Prophylactic salpingo-oophorectomies from women with BRCA mutations (BRCA+) have identified the tube as a frequent site of early pelvic serous carcinoma (tubal intraepithelial carcinoma [TIC]). These observations have implications for both the early recognition of pelvic serous carcinoma in susceptible women and determining the ultimate site of origin for pelvic serous carcinomas. Moreover, the unique pathology of TIC has shifted attention from the more exuberant proliferations mentioned in prior studies to a spectrum of neoplastic atypias that can be morphologically subtle. This review addresses a multitude of epithelial changes; benign, malignant, and an intriguing third group, which we term “p53 signatures,” is found in benign, nonciliated epithelium and stain intensely positive for p53. Understanding all 3 is important for the proper management of women undergoing prophylactic salpingo-oophorectomy and possibly formulating an integrated model for the pathogenesis of serous carcinoma in the reproductive tract. A protocol for sectioning and extensively examining the fimbriated end (SEE-FIM), and its rationale, is described.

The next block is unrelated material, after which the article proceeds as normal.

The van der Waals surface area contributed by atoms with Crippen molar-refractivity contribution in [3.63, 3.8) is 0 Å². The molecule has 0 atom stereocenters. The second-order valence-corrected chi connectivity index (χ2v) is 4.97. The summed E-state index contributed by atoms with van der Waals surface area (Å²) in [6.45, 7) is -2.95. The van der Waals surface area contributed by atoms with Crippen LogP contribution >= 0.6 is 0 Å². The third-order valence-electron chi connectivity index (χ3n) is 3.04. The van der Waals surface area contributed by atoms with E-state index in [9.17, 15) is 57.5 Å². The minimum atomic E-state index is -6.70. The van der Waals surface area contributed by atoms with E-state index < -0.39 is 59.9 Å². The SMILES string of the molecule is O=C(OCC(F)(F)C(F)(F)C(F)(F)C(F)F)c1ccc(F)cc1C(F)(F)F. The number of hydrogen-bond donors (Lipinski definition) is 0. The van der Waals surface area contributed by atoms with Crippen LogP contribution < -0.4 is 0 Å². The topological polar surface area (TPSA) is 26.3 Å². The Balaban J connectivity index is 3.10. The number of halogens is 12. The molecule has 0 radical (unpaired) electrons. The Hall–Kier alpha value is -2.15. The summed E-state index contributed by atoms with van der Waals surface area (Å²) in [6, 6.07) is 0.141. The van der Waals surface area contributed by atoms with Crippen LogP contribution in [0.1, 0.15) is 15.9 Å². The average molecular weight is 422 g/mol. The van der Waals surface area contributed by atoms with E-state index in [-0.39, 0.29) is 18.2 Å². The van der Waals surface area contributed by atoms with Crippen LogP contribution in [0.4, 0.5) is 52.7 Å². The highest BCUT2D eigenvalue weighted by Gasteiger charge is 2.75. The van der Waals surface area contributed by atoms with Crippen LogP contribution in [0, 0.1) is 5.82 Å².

From the Division of Women's and Perinatal Pathology, Department of Pathology, Brigham and Women's Hospital, Boston.
Supported by P50 CA10500 (SPORE) (D. Cramer, PI), the Francis Ward Paine, and TSA Pemberton Funds of the Division of Women's and Perinatal Pathology, Department of Pathology, Brigham and Women's Hospital; and a grant from the Columbia Hospital for Women Research Foundation, Washington, DC.
Reprints: Christopher P. Crum, MD, Department of Pathology, Brigham and Women's Hospital, 75 Francis Street, Boston, MA 02115 (e-mail: firstname.lastname@example.org).